All of the economic data suggests that the economy is going great and we are nearly at full employment. At the same time, there is anecdotal evidence that the current generation of young workers will not end up as wealthy as the previous generation. Why is this the case?
While job opportunities are plenty, the quality of employment in the white-collar sector—other than for graduates of the best business schools—appears to be weak. The opportunities for young employees to work toward earning a six-figure income are very limited, except in the insurance agency and brokerage space—and few people are aware of this.
Clearly, there is a perception problem that the insurance distribution industry has yet to overcome. In my view, it’s because the insurance brokerage industry doesn’t do a good job of promoting itself to young workers.
I think back to my experience as a college senior seeking employment where all the on-campus interviews in the insurance industry were for jobs selling life insurance. For many young adults, it is still the case, and there is the perception that the readily available positions are only in this unappealing segment.
Two other thoughts come to mind from my youth. The first is the memory of a “debit man” coming to our door to collect money from my grandmother for her life insurance policy. The second is a scene from a Woody Allen movie where a prisoner, who did not behave while incarcerated, had to spend time in solitary confinement with a life insurance salesperson, truly a grave punishment.
Many years later, I discovered that the property-casualty brokerage space is markedly different than the life insurance space, and the property-casualty field is full of young people who are engaged in the industry, often because of a family connection.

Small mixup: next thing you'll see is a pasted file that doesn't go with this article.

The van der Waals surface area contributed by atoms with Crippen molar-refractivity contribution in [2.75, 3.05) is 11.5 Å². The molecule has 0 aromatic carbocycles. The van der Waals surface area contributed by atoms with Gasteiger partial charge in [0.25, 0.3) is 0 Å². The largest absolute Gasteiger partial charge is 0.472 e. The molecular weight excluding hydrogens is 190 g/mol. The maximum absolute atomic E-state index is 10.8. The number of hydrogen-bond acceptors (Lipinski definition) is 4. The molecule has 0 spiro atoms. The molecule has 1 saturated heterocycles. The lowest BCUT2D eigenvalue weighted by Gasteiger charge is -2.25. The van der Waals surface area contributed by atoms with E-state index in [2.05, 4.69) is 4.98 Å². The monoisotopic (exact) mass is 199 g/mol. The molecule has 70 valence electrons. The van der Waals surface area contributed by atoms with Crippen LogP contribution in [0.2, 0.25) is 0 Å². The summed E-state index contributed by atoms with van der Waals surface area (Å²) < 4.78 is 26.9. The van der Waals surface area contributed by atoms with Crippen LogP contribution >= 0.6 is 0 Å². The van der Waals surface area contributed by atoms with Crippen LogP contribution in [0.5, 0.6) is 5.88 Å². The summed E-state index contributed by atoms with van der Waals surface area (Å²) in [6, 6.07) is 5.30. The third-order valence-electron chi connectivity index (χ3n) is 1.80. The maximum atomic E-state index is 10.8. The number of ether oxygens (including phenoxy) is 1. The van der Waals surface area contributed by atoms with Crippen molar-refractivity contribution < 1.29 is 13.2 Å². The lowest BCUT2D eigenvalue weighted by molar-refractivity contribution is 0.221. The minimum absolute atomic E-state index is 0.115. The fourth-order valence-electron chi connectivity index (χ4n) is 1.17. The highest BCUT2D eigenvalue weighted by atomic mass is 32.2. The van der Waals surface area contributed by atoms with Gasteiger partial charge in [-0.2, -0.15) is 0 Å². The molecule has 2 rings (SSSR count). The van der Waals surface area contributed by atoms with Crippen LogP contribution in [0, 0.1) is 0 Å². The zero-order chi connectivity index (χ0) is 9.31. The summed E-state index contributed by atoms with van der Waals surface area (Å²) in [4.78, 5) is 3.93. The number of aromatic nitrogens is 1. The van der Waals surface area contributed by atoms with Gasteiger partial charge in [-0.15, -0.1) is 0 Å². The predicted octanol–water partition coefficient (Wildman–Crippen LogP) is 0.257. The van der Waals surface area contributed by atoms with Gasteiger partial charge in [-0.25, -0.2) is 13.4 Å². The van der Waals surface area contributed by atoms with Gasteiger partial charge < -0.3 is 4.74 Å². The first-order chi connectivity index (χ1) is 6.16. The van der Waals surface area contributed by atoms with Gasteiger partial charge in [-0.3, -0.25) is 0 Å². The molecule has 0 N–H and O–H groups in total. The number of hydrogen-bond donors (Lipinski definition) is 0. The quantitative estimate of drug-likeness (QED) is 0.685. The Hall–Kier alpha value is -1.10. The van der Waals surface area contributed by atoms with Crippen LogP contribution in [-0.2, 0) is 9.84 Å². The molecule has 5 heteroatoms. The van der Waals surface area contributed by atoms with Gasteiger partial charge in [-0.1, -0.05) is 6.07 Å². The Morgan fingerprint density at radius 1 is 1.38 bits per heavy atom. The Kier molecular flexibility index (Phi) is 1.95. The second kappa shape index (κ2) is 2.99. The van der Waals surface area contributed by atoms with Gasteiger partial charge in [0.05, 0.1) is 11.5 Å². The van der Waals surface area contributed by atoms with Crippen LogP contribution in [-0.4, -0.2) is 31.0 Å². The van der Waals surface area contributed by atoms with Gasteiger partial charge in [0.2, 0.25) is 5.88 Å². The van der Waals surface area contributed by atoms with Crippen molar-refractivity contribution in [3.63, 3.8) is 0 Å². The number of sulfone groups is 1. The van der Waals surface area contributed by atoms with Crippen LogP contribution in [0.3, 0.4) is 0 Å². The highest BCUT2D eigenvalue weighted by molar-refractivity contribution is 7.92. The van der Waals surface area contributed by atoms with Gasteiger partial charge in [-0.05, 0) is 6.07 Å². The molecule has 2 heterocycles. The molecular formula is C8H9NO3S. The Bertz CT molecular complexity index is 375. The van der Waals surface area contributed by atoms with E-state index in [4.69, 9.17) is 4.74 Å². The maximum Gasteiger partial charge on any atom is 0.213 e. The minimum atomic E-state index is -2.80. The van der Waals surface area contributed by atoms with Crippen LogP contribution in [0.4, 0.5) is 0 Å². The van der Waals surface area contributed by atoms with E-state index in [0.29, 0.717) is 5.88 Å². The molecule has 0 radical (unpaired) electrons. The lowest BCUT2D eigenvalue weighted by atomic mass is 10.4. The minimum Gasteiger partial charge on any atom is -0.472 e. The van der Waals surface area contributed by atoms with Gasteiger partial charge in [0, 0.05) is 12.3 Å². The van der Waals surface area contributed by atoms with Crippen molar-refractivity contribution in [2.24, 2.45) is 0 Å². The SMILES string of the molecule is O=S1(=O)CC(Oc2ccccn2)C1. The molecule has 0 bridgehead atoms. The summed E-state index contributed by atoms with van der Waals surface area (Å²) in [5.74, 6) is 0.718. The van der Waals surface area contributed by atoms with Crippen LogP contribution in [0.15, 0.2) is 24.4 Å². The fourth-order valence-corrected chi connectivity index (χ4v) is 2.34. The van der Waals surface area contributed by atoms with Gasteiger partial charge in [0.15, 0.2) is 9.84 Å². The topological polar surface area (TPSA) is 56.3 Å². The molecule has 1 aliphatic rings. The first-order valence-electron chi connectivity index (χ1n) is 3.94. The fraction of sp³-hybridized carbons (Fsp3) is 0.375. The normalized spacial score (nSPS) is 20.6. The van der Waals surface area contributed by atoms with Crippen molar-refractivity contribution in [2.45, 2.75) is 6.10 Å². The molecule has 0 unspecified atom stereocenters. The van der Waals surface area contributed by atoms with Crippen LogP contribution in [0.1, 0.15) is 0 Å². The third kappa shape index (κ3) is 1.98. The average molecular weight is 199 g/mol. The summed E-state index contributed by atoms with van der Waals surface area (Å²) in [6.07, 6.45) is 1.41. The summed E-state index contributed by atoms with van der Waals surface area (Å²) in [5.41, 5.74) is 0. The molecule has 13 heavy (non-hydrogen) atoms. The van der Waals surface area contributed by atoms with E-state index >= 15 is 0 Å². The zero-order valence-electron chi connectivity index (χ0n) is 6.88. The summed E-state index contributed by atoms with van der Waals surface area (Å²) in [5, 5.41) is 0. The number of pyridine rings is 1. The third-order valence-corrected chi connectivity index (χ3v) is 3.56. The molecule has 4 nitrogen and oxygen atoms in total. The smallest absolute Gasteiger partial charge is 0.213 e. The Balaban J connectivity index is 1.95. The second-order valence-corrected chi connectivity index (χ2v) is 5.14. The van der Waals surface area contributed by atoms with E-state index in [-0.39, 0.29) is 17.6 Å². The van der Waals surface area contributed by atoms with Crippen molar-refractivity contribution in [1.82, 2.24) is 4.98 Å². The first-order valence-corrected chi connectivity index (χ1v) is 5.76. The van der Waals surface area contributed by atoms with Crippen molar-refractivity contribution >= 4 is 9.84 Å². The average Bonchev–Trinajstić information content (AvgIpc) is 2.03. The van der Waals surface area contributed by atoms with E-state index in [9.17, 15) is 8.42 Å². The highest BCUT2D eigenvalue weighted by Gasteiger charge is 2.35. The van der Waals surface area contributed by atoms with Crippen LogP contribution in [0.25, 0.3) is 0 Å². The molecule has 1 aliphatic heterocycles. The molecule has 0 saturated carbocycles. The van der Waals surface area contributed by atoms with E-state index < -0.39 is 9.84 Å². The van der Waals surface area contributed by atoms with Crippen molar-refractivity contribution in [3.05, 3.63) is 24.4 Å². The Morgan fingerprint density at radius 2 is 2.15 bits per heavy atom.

In p-c, I’ve met more “juniors” and “thirds” carrying their family name than I can count. All of them affirmed that while an insurance career is usually off the radar screen for most college students, they were grateful to be in a career that provided a good lifestyle with the flexibility and autonomy provided by a healthy income.
Oh, and by the way, there are ownership opportunities, the income is recurring and the product being distributed is a necessity and practically recession-proof—not too shabby! The positive attributes of the insurance brokerage field are almost too numerous to mention, but it appears that they are not being mentioned, even a little.
The industry needs to do a better job of communicating these opportunities to young, career-seeking adults. Agency principals can’t just rely on family to both populate and perpetuate their agencies.
Owners need to reach out to the local college or business school, start internship programs, connect with leadership in insurance-specific college fraternities and simply let younger folks know that their dreams and aspirations may be more attainable with a career in insurance.
Robert Pettinicchi is the executive vice president and chief lending officer for InsurBanc. A division of Connecticut Community Bank, N.A., InsurBanc is a community-focused commercial bank specializing in products and services for independent insurance agencies.